This morning the United States Supreme Court declined to review a case that would have resolved a circuit split over whether Title VII of the Civil Rights Act of 1964 (“Title VII”) prohibits employment discrimination on the basis of sexual orientation. As written, Title VII protects against sexual discrimination in employment, but courts across the country have taken different positions as to whether that protection extends to sexual orientation or sexual identity.
In the case the Court declined to review, the United States Court of Appeals for the Eleventh Circuit upheld a lower court decision dismissing a lesbian security guard’s claim that she was terminated by her employer because of her sexual orientation. In contrast, earlier this year, in a landmark decision, the Seventh Circuit ruled that Title VII protects against sexual orientation discrimination in employment, and held that gay and lesbian workers, and by extension, others in the LGBT community, can sue employers for discriminatory employment actions based on their sexual orientation.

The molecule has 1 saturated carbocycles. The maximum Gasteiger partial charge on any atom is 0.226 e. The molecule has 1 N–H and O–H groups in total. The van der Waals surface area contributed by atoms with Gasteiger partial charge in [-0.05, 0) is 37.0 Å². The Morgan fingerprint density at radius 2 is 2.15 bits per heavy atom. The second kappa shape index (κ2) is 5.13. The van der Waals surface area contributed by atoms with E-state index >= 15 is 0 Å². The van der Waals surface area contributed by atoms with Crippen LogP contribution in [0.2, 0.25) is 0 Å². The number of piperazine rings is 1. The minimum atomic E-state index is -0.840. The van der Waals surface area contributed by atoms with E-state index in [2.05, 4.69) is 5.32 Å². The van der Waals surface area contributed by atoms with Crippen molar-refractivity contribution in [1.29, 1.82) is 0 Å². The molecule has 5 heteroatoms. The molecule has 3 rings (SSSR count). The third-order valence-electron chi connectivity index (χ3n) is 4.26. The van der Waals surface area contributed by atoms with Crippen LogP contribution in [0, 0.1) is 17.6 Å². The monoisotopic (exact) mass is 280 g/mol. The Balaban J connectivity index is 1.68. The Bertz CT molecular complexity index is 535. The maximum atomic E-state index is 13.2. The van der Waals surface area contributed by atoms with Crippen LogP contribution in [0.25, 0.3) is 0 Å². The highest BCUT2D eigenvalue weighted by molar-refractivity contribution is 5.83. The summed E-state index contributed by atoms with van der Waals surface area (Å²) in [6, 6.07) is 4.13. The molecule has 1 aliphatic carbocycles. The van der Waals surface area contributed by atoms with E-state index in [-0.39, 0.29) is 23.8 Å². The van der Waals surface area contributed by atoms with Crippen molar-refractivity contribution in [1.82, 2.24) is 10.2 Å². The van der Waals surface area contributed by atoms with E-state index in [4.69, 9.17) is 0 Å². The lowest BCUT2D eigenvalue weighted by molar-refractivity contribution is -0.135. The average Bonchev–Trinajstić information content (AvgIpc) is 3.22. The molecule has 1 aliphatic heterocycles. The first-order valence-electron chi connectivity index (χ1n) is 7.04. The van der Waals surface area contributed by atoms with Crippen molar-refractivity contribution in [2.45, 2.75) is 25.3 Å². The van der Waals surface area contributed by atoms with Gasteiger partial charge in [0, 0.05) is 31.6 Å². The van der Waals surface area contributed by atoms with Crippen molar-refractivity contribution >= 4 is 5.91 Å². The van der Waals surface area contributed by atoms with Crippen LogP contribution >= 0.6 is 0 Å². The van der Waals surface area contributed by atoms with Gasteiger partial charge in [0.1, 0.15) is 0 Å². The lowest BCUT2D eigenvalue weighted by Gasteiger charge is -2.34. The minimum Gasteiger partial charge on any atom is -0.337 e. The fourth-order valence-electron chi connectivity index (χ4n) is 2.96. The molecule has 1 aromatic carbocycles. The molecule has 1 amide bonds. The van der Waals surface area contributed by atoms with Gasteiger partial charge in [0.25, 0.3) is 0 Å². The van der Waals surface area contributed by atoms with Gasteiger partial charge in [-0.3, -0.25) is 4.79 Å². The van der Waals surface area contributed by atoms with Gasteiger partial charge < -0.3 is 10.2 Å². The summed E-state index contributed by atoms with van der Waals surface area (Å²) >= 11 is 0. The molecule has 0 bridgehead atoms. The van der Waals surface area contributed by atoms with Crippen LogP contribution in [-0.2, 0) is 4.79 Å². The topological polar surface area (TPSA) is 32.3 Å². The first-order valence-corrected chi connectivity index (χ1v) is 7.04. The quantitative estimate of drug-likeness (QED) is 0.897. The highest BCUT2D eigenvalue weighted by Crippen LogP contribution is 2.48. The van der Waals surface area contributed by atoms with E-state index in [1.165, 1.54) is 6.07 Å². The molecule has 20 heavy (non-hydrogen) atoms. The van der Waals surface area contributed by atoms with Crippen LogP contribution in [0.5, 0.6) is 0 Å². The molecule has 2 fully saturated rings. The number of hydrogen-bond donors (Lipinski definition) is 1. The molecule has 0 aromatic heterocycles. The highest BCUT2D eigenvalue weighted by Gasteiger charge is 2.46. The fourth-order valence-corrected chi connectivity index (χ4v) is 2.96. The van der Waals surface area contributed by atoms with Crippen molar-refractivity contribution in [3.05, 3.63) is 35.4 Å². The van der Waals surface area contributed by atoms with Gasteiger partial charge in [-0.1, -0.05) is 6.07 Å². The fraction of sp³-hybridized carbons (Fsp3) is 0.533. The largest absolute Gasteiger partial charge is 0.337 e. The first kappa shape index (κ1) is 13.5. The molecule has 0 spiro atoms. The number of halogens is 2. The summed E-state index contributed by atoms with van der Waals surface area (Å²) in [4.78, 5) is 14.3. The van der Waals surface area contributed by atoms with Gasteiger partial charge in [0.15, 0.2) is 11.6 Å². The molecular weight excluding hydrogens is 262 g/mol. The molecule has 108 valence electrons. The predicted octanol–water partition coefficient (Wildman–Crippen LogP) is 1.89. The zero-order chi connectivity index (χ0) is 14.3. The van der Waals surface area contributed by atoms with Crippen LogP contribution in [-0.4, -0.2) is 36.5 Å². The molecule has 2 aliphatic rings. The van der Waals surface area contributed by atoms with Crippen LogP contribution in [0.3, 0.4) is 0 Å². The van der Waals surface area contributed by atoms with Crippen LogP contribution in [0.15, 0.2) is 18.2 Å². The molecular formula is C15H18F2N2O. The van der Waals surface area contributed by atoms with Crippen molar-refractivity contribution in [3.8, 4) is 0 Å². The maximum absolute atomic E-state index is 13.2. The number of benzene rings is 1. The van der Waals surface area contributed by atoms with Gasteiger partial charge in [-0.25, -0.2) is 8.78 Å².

Members of the legal and business community had hoped the Supreme Court would settle this thorny issue, and provide guidance to the lower courts as well as employers. However, for now, it remains an unanswered question. For a number of years, the Equal Employment Opportunity Commission (“EEOC”) has adopted an interpretation of Title VII that takes the position that sexual orientation is a protected class, and has brought federal lawsuits against employers on behalf of LGBT employees. Many employers already include sexual orientation as a protected category of worker in their employee handbooks and equal employment statements.